European data protection regulators have imposed €114 million in fines for GDPR violations since the regulation came into effect in May 2018. This figure is relatively low compared to the fines that could be imposed under the law. It is predicted that enforcement activity will increase in coming years and fines will rise.
GDPR Fines Expected to Increase
The GDPR (General Data Protection Regulation) is a powerful European data privacy law. It was introduced to safeguard sensitive personal information. GDPR specifies stiff penalties if companies lose control of data or process it without proper consent. Under the law, companies can be fined up to 4% of their global annual revenue for violations of the law.
The law is in force in the 28 European member states as well as Norway, Iceland and Liechtenstein. The latter three countries are all members of the European Economic Area but not full EU members.
The GDPR is enforced by each country’s national data protection offices.
To date, fines imposed by EU countries under GDPR are low compared to penalties imposed in EU anti-trust cases. Ross McKean, a partner at DLA Piper specializing in cyber and data protection, said this indicates “that we are still in the early days of enforcement”. He expects to see momentum build with more multimillion-euro fines being imposed over the coming year as regulators ramp up their enforcement activity. Fines are expected to rise as legal precedents are established.
GDPR Data Breach Survey Results
In February 2019, DLA Piper’s cybersecurity team conducted a survey of data breach notifications issued since GDPR came into force. A summary of findings detailed in a DLA Piper report, were made public yesterday by DLA Piper.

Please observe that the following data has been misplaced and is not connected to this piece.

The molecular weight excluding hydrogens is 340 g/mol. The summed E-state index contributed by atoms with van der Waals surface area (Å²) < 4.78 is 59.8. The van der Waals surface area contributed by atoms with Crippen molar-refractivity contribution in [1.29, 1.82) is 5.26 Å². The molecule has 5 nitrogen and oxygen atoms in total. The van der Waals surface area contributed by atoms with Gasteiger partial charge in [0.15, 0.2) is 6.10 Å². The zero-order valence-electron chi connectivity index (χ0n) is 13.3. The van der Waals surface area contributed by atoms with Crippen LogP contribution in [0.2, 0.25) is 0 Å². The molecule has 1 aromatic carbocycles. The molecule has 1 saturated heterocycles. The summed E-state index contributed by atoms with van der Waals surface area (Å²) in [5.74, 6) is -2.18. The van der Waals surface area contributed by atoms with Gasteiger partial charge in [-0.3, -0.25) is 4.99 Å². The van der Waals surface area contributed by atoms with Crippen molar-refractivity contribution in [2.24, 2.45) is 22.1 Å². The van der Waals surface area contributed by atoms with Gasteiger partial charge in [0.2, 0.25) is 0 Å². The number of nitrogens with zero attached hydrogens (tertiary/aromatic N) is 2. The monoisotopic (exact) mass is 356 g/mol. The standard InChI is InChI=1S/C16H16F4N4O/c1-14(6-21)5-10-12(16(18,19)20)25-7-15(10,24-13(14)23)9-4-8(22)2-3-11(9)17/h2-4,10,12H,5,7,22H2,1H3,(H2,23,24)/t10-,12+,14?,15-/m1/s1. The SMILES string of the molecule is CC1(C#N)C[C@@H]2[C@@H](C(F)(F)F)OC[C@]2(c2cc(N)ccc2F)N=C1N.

Summary of GDPR Violation Fines Imposed since May 2018
According to DLA Piper’s report, over 160,000 breach notifications were reported across countries who have adopted GDPR. From these notifications, fines were highest in France (€51m), Germany (€24.5m) and Austria (€18m).
France was responsible for imposing the biggest financial penalty. French regulators imposed a €50m penalty on Google for infringements of the transparency principle and lack of valid consent. Germany and Austria followed with fines of €24.5m and €18m, respectively.
The Netherlands reported the largest number of offenders, with 40,647 breaches notified to regulators. Germany came in next with 37,636 notifications, and then the UK with 22,181.
The report also states that breach notification rates have increased by more than 12% since last year.
Pending Fines for GDPR Violations
In the UK there are two further notifications pending. The UK’s Information Commissioner’s Office (ICO) is considering fining British Airways £183m (~ €215m) for computer attacks that exposed 500,000 customers’ data last year. It is also considering fining the hotel chain Marriott £99m (~ €116m) over a cyberattack in which 399 million guests’ records were stolen. Neither fine has been issued at this stage.
In France, Google has recently faced another GDPR related fine. This time Google is being fined €150m for abusing its dominant position in the online advertising market. The French competition watchdog said that Google is abusing its power when dealing with advertisers, applying unclear rules and changing them at will. Google intends to appeal the ruling.